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Parenting is unreliable, inconsistent, and unpredictable. There never is a sense of safety and consistency, allowing children to thrive. The majority suffer emotional, if not physical abuse, and thus carry issues of trust and anger about their past, sometimes directed at the sober parent, as well. In some cases, the sober parent is so stressed that he or she is more impatient, controlling, and irritable than the alcoholic, who may have withdrawn from family life. Children may blame the sober parent for neglecting their needs or not protecting them from abuse or unfair decrees issued by the alcoholic. In high conflict couples, both parents are emotionally unavailable.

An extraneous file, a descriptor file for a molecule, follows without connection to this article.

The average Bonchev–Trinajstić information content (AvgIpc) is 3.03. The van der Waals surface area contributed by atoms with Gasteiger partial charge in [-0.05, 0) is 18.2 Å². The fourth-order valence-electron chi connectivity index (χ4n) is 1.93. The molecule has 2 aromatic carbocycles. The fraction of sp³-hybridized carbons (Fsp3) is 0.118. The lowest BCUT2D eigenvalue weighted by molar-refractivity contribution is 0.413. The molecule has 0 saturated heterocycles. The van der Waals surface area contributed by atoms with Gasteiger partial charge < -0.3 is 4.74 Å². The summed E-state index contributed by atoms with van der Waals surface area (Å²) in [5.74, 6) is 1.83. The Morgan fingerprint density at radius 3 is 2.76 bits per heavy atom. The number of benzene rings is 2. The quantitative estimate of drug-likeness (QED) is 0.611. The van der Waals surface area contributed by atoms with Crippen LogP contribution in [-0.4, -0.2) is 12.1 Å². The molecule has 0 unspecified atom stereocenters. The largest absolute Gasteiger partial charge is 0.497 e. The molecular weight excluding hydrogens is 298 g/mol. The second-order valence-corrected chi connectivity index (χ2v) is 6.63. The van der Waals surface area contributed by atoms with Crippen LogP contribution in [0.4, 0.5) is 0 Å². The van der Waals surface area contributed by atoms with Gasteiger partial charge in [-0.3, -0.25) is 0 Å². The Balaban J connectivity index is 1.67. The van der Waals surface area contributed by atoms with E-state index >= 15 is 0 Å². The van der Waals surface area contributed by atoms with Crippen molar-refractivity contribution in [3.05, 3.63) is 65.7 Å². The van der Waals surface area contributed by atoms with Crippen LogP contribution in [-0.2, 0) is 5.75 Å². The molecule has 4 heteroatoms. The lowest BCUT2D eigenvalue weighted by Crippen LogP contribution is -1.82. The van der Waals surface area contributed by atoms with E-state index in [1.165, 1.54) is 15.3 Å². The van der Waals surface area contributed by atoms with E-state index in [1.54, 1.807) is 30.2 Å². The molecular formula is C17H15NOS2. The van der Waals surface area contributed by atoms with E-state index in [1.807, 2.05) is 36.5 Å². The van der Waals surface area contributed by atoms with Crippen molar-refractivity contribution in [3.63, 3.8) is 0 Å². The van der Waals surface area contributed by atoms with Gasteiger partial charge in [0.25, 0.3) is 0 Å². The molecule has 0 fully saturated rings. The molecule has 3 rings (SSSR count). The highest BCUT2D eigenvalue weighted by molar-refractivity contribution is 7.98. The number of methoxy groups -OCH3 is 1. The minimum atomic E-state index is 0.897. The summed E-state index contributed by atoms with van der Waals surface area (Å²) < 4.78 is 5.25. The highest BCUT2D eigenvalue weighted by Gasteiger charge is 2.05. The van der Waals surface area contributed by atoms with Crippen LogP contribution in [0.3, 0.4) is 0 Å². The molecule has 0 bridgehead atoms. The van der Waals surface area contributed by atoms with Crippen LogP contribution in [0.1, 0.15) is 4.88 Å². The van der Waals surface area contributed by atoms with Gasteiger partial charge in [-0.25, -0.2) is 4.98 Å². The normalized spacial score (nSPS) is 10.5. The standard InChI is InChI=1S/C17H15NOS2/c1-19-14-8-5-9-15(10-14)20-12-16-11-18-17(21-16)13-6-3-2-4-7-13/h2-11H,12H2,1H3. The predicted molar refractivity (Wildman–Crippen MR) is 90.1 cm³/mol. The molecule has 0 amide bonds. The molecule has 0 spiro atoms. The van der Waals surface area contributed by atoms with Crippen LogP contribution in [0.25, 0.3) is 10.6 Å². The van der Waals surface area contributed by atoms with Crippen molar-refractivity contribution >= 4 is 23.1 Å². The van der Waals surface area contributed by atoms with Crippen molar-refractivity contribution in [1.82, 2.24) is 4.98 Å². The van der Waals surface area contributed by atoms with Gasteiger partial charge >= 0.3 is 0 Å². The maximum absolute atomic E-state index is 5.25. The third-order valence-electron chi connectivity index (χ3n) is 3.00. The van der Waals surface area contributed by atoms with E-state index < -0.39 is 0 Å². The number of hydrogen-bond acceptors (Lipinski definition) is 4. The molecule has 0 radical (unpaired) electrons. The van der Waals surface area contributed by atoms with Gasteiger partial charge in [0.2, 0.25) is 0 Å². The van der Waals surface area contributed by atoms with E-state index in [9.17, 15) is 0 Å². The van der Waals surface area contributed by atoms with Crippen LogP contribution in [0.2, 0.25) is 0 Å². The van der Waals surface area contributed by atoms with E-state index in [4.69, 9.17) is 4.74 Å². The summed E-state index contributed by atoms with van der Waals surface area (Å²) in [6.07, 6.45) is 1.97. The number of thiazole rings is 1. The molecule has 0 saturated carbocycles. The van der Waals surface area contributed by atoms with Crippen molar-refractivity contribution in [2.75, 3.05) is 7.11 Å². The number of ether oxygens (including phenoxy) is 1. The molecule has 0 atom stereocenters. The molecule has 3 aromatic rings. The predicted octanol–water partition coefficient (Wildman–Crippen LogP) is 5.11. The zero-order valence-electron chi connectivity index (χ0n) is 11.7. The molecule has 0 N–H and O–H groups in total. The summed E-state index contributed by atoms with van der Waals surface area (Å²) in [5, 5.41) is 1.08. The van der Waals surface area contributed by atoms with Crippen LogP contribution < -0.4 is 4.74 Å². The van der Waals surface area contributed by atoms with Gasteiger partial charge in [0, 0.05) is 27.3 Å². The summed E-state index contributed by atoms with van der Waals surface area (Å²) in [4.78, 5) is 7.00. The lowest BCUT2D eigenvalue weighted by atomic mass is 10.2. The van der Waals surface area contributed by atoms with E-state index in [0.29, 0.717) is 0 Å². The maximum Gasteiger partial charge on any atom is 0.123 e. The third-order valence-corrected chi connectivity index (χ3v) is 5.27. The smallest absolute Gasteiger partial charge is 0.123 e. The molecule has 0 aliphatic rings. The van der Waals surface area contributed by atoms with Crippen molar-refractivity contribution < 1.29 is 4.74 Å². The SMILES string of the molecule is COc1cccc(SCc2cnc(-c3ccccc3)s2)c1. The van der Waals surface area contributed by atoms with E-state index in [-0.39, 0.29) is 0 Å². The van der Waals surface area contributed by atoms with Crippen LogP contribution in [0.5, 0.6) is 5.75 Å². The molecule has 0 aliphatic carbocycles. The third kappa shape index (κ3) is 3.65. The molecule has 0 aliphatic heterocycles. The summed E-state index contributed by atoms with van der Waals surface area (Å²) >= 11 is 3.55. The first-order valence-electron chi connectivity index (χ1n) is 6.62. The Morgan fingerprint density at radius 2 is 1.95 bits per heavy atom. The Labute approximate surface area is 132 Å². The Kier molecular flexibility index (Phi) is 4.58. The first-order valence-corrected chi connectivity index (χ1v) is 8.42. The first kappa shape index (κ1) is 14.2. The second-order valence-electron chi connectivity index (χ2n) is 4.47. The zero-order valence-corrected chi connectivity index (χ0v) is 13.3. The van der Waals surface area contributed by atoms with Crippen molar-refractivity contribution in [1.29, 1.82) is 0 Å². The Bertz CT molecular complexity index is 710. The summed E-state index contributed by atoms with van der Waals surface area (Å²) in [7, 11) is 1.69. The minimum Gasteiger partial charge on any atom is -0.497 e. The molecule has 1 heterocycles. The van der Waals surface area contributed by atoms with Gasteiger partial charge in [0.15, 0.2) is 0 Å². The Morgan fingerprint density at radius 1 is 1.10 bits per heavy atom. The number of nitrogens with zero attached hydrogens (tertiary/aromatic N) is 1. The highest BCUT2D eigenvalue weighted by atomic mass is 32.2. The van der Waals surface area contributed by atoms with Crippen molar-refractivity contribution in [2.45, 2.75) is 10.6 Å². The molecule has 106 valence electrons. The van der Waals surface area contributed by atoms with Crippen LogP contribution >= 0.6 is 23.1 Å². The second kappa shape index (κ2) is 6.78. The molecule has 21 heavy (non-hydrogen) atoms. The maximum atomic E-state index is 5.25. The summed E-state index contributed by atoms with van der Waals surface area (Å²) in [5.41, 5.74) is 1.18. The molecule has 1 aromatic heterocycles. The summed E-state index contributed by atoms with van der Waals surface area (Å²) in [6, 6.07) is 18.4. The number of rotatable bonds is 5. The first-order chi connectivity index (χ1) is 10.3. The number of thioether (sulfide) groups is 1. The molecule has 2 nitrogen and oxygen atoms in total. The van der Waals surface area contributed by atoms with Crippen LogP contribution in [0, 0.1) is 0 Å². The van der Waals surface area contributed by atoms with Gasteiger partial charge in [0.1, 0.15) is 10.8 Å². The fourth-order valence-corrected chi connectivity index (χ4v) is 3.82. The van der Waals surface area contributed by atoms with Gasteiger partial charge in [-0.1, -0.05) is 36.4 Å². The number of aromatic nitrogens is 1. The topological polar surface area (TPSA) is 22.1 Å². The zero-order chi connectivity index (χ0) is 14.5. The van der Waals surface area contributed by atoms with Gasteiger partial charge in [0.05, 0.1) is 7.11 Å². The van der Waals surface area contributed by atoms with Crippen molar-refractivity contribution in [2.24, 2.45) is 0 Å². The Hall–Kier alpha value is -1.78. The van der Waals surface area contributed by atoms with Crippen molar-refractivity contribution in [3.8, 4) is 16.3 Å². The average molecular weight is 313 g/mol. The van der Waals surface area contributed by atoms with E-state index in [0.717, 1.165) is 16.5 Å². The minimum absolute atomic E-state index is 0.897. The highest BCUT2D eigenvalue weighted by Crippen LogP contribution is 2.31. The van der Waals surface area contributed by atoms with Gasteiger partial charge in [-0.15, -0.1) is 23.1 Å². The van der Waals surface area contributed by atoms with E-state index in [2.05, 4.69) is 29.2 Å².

Children’s needs and feelings get ignored. They may be too embarrassed to entertain friends and suffer from shame, guilt, and loneliness. Many learn to become self-reliant and needless to avoid anyone having power over them again. Because an addict’s behavior is erratic and unpredictable, vulnerability and authenticity required for intimate relationships are considered too risky. Children live in continuous fear and learn to be on guard for signs of danger, creating constant anxiety well into adulthood. They may become hypervigilant and distrustful. They learn to contain and deny their emotions, which are generally shamed or denied by parents. In the extreme, they may be so detached that they’re numb to their feelings. The environment and these effects are how codependency is passed on — even by children of addicts who aren’t addicts themselves.